The exhibit also grapples with our relationship to technology. Tariq Al-Sabir’s one-minute loop video projection “time & distance” immerses the visitor in an audiovisual experience; it shows Al-Sabir staring directly at the camera, putting on and taking off his mask on loop. The video is accompanied by Al-Sabir reading journal entries, each related to feelings of isolation and the challenges of relying on technology during the pandemic.

“The piece … was all about Black people and technology and how we relate to it,” Al-Sabir said. “And that was before I knew we were going to be forced to center our lives around technology.”

“An Infinite Spirit (Black Girl Magic)” by Renée Cox

The gallery’s opening was postponed from June to September due to the pandemic. Since the exhibit is only accessible to the general public in a virtual format, the Wallach Art Gallery has organized virtual public programming that invites members of the Harlem and Columbia communities to join scholars in conversations about the history of the Harlem Renaissance and important literary and artistic works from a century ago.

Lewis Long, associate director of the Wallach Art Gallery, cited the newly digitized book “New Negro,” compiled by Alain Locke, as an example of how the Uptown Triennial is providing enhanced online access to art. One of the first color-plated copies of this book dating to 1925, considered a cornerstone of the Harlem Renaissance, is presented to the public fully online.

“To be able to make this book available so that you could see it in its physical form if you walked in the gallery is one thing, but to now have these digital capabilities that allow you to flip through every page of the book without leaving your home … that is the level of access, the creativity,” Long said.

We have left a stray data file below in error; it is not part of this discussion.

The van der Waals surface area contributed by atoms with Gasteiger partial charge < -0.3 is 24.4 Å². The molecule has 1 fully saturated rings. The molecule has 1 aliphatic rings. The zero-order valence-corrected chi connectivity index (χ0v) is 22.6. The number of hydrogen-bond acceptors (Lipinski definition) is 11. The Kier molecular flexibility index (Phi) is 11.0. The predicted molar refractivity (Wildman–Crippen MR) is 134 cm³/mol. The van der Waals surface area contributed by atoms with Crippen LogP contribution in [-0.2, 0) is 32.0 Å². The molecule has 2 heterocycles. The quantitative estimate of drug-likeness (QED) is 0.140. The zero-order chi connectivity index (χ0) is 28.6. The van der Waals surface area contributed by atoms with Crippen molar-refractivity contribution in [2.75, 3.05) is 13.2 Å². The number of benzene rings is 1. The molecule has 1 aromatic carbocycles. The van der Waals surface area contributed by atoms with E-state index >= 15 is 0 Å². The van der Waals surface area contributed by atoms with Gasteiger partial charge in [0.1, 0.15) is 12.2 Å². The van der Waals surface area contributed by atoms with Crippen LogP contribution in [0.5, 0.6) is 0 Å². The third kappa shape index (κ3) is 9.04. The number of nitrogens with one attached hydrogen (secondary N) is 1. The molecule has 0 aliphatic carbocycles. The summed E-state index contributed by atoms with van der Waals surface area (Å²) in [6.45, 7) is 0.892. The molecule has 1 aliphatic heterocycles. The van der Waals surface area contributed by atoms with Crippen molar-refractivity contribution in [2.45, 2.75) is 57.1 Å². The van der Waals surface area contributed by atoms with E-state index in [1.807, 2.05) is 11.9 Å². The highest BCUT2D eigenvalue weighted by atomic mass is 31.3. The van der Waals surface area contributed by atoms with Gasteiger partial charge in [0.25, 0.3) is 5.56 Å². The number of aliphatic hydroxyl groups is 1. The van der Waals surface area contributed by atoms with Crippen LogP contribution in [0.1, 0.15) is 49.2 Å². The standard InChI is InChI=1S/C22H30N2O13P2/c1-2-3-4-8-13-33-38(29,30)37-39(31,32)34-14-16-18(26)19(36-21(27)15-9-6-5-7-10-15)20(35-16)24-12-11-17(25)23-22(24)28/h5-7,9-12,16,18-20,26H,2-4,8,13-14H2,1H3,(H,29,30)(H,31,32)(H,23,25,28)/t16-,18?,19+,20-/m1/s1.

Cox thought the exhibit might have been open to the general public through timed and limited entrance protocols, following a similar system used by other New York City museums and galleries. The Wallach Art Gallery is currently using this system but restricts visitation to Columbia affiliates who have completed the COVID-19 protocols for returning to campus. A green pass from ReopenCU, the University’s tracking app, is also required to enter the exhibition.

In the past, the Wallach Art Gallery has promoted an artistic connection with its neighbors through its triennials, which have always been open to the general public. Hutchinson noted that, like many other museums and galleries in New York City, the gallery’s ability to serve as an accessible space for Harlem community residents has been hindered during the pandemic as cultural institutions must prioritize public health.

“Columbia’s expansion into West Harlem continues to need to hold itself to a very high standard of access and welcome and interaction and engagement with the community. I don’t think it’s where it needs to be yet, but I think that the Wallach’s commitment to these triennials is an important piece of that project,” Hutchinson said.

Long expressed his intent to welcome the public to view the exhibition in person in the future, but as the number of coronavirus cases in New York City continues to rise, the art world is finding new and innovative ways to bring exhibitions to wide audiences.

“We’re keeping our fingers crossed [that] things will shift. We literally had started to think about how we were going to open to the public, and then there was an uptick in the cases,” Long said.

Staff writer Vincent Hou can be contacted at vincent.hou@columbiaspectator.com.

Staff writer Camilla Marchese Gonzalez can be contacted at camilla.marchese@columbiaspectator.com. Follow Spectator on Twitter @ColumbiaSpec.

Wallach Art Gallery Uptown Triennial 2020 Harlem Renaissance Vincent Hou Camilla Marchese Gonzalez Virtual art exhibit Coronavirus